Energy Efficiency and Your Wood-Burning Appliance
On this page:
- How is Efficiency Measured for Residential Wood Burning Appliances?
- Where Can I Find Information to Compare Overall Heating Efficiencies of Wood-Burning Appliances?
- Is My Wood-Burning Appliance EPA-Certified and Energy Efficient?
- What are the Benefits of an EPA-Certified Stove?
- Are Fireplaces an Efficient Method to Heat a Home?
- How Does the Moisture Content of Wood Affect Efficiency?
- What are the Benefits of Weatherization?
There are different types of efficiencies often calculated for wood burning appliances.
- Combustion efficiency represents a calculated measurement (in percent) of how well the wood burning device is converting the wood into useable heat. It does not reflect how much of the useable heat produced is transferred to the home.
- Overall efficiency is the percentage of heat that is transferred to the space to be heated when a load of fuel (e.g., firewood, pellets) is burned. Actual efficiency will vary depending on factors such as wood moisture, appliance operation and installation (e.g., outside piping, chimney height).
Overall efficiency is a better measure than combustion efficiency of the amount of heat that is delivered to the home. Often advertisements will list combustion rather than overall efficiency since it is the higher of the two calculated efficiencies for any given device. For example, an advertisement on a website or brochure may say “85% efficient” and although not specified, it is the combustion efficiency. The overall efficiency may be 10 % to 20% lower. If you encounter an unspecified efficiency, you can check to see if the overall efficiency number for the specific device is included on EPA’s certified wood stove database. If not, you may want to contact the manufacturer or ask your retailer to provide you with documentation of overall efficiency.
The EPA requires manufacturers of all wood heating appliances subject to the 2015 air emission rules (i.e., any wood stove manufactured after May 1, 2015) to test and report overall efficiency as part of the EPA-certification process. EPA has a list of certified wood heaters, hydronic heaters and forced air furnaces that include the overall efficiency by manufacturer and model. However, not all models on the list include an efficiency number if they were tested before 2015. If the efficiency number is missing, you may want to contact the manufacturer and ask for the “overall measured efficiency as measured using the Canadian B415.1 test method.” Beginning on May 16, 2020, all models on EPA’s certified wood stove, hydronic heater and forced-air furnace lists will have an overall efficiency listed.
To identify an EPA-certified appliance, look on the back for a metal tag, refer to your owner's manual or check EPA's list of certified appliances. Note that wood stoves without glass doors are generally older models. Wood heaters manufactured before 1990 burn wood less efficiently, which wastes fuel, pollutes outdoor air and creates dust in your home. Replacing an old wood heater or fireplace with a more energy efficient EPA-certified appliance can save fuel, money, and protect you and your family's health. To learn more, visit Choosing Wood Burning Appliances.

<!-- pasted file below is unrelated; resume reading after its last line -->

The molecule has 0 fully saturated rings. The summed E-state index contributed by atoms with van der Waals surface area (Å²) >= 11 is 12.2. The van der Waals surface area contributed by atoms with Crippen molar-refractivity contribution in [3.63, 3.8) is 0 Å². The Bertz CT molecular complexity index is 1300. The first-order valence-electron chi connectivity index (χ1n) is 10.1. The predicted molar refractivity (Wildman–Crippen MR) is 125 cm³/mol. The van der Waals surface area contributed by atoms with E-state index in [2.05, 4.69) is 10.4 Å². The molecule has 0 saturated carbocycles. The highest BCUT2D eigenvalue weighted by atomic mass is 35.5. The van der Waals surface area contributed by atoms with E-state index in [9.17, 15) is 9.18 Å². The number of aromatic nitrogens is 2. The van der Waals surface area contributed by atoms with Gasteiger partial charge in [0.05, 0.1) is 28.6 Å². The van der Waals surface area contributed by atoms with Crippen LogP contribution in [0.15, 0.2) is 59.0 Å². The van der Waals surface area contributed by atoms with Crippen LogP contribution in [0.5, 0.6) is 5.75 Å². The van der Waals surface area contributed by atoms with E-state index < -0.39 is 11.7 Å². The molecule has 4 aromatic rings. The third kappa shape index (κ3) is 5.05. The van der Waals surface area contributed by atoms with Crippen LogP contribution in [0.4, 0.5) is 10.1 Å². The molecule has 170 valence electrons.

- Up to 50% more energy efficient
- Save money, time and resources
- Use 1/3 less wood fuel for the same heat
- Reduce creosote build-up and the risk of chimney fires
- Lower wood smoke pollution both inside and outside, including carbon dioxide (CO2), methane (CH4) and black carbon (particle pollution)
Compare old vs. new appliances in the Dirty Little Secrets brochure.
Generally, a wood-burning fireplace is a very inefficient way to heat your home. Fireplace drafts can pull the warm air up the chimney, causing other rooms to be cooler. If you use central heat while burning in a fireplace, your heater will work harder to maintain constant temperatures throughout the house. Also, fireplaces do not burn as cleanly as EPA-certified wood heaters, creating 20 times the amount of air pollution.
For more efficient heating with less smoke, ask your local retailer about gas, pellet, or EPA-certified wood fireplace inserts. You can also add gas log lighter kits to your existing fireplace. These devices make it easier to light a wood fire and provide more efficient start up. EPA is also working with manufacturers to bring cleaner burning fireplaces to the market through the voluntary fireplace program.
Wet wood can create excessive smoke which is lost heat. Make sure firewood is dry, or “seasoned.” Moisture meters allow you to test the moisture level in wood, and can be bought at hardware stores or on the Internet. Properly dried wood should have a reading of 20% or less. To properly dry wood:
- Split wood into pieces 6 inches in diameter or smaller for faster drying.
- Stack off the ground, split side down.
- Cover top of stack to protect the wood from rain and snow.
- Store for at least 6 months for softwood, and at least 12 months for hardwood.
If you smell smoke inside or see smoke coming out of the chimney, you may be burning wood that is too wet or have a problem with your stove or fireplace. If the smoke persists after burning dry wood and opening the damper to get a full fire going, find a Chimney Safety Institute of America (CSIA) or National Fireplace Institute (NFI) professional in your area.
If you burn wood pellets, make sure they are certified by the Pellet Fuels Institute (PFI) and always keep your pellet heater clean and well maintained.
Sealing and insulating cracks and crevices in your home can help reduce overall heating needs and heating bills. Caulk around windows, doors, and pipes to seal air gaps and add weather stripping to doors and windows. Check out EPA's ENERGY STAR home improvements for additional tips.